Keep in mind that bullying doesn’t have to occur at school or work to violate school or work policies. You can report cyberbullying to schools or employers. Take timestamped screenshots of bullying behavior online so you have evidence of hurtful messages, posts or images. If the cyberbullying violates a local or state law, you should report it to law enforcement.
Bullying doesn’t have to be an accepted part of life. Preventing this dangerous behavior begins with raising awareness and eliminating the stigma associated with reporting bullying.
In response to the overwhelming prevalence of bullying and the harm it is known to cause, several organizations have been created to combat the issue.
STOMP Out Bullying raises awareness to reduce bullying, cyberbullying and other forms of digital harassment. It provides educational programs on topics such as homophobia and racism. It hosts anti-bullying events and peer mentoring programs in communities. The organization also shares public service announcements and free information online.
It Gets Better is dedicated to teaching LBGTQ+ youth about preventing, avoiding and overcoming bullying. As part of the project’s mission, celebrities, activists and other supporters reach out to youth who have been bullied based on their gender identity or sexual orientation. They let youth know that people care about them and support them.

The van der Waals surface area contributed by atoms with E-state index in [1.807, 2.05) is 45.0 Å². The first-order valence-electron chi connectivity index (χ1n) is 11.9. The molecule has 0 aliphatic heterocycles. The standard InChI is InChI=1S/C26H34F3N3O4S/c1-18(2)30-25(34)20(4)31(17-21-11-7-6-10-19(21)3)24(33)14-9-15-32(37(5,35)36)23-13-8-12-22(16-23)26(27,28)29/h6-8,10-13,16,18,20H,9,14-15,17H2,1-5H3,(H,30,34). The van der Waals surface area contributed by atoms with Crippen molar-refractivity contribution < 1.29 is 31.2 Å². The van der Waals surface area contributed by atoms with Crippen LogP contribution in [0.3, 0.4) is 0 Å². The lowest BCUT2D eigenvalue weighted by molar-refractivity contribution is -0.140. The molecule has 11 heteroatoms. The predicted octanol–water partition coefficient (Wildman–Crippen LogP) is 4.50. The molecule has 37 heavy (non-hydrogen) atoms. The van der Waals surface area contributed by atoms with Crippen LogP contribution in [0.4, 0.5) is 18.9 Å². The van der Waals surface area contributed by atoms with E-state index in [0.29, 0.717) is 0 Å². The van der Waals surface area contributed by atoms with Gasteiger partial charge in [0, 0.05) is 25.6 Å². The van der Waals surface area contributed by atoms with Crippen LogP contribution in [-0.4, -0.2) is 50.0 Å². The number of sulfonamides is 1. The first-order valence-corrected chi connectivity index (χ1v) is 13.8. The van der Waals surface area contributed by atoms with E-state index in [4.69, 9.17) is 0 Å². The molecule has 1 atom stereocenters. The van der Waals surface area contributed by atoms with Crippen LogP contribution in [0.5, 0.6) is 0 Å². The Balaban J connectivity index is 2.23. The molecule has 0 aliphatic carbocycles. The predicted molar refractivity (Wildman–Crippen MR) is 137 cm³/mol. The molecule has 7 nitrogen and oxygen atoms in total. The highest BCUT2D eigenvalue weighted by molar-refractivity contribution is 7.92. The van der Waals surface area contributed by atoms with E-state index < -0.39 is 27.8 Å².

Founded by young women who had been bullied, the Kind Campaign raises awareness about the harms of girl-on-girl bullying. The organization creates documentaries, travels to schools and provides educational programming to teach youth.
The PACER National Bullying Prevention Center provides resources for children, families, educators and community members to learn about bullying. Resources include classroom toolkits, learning materials for families and an interactive website.
Bullying and substance abuse can cause long-lasting health problems, and the issues are often related. Counseling and therapy can heal many of the side effects of bullying and alcohol or drug use, but the ailments can be prevented through education, understanding and compassion.